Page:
The whole object of travel is not to set foot on foreign land; it is at last to set foot on one’s own country as a foreign land.” – G.K. Chesterton

Tuesday, 14 October 2008

Chinese Claypot @ Tian Yi Bao, Tokyo

On Sunday after church, we headed to Roppongi Hills for lunch. It was past 2pm when we arrived, and my parents were starving, so we didn't take very long to decide where to eat. Tian Yi Bao is a Chinese restaurant that specialises in claypot dishes, and you can order claypot rice, noodles and dishes, as well as non-claypot dishes. After placing our order in clumsy Japanese, we discovered that our waitress could speak Mandarin Chinese, and that my dad could have easily made our lives easier by ordering in Mandarin instead. I'm quite certain that the cooks in the kitchen were Chinese too because I heard snippets of Mandarin being spoken, which was an assurance that the food is at least authentically prepared.

To start with, we got a plate of Yaki Gyoza (fried "potstickers", the Japanese version of Jiaozi) [480yen]. Although the gyoza were meant to be appetisers, they came after the Ebi Chilli Sauce (prawns in chilli sauce) [1380yen]. In fact, the prawns was served before the bowls of rice, but we only had to wait a little while before the rice came and we could begin our meal. It's funny how the strange order of dishes served appears to be universal in Chinese restaurants anywhere - Australia, US and Japan! The gyozas were tasty with pork filling, and my mum especially enjoyed them. The chilli prawns were swimming in a gluggy almost-fluoro sauce which had the texture and taste like the sweet and sour sauce that one can get at Chinese restaurants and foodcourt stalls that cater mainly to non-Chinese clientele. It wasn't very spicy at all, but the prawns were fresh, and I actually didn't mind the sauce!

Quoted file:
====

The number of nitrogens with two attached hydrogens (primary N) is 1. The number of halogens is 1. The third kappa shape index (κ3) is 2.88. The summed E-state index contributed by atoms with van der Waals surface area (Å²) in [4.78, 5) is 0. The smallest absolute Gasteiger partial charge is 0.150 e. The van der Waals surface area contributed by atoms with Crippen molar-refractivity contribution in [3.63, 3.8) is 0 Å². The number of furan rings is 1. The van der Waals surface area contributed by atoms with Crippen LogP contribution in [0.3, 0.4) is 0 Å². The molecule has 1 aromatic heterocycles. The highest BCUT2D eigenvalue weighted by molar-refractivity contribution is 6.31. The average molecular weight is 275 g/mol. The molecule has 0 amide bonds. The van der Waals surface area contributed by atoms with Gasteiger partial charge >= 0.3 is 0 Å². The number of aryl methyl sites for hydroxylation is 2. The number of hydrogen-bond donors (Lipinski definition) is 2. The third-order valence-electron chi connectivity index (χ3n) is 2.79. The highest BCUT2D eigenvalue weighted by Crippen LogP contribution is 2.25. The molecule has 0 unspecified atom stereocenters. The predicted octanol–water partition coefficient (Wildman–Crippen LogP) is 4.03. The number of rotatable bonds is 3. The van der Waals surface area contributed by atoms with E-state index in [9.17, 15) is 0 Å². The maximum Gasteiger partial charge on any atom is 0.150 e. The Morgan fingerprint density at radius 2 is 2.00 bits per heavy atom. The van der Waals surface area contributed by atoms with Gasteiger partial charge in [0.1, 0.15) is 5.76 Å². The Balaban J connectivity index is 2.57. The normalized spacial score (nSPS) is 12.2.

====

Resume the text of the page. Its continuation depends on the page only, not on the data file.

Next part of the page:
Gyoza and Ebi Chilli:

We also ordered Seafood Claypot with Harusame (glass noodles) [1790yen for medium size (there's a choice between small and medium serving)] and Szechuan Mapo-tofu [1380yen for medium serving]. The mapo-tofu was actually my dad's request, but he didn't realise that it came with mince pork. He'd have much rather a dish with larger pork pieces. The seafood claypot was delicious, although a tad bit salty, and the mapo-tofu was actually the least oilest we've had in Japan! I enjoyed both claypot dishes, with a preference for the seafood one.

Seafood Harusame Claypot and Szechuan Mapo-tofu Claypot:

All four (and a half) of us were pretty full, and the bill came to under 5500yen - pretty affordable for a restaurant in Roppongi Hills!

(By the way, photos in the last 3 journal entries were taken using my dad's more compact camera, which I have been carrying around in favour of its portability.)

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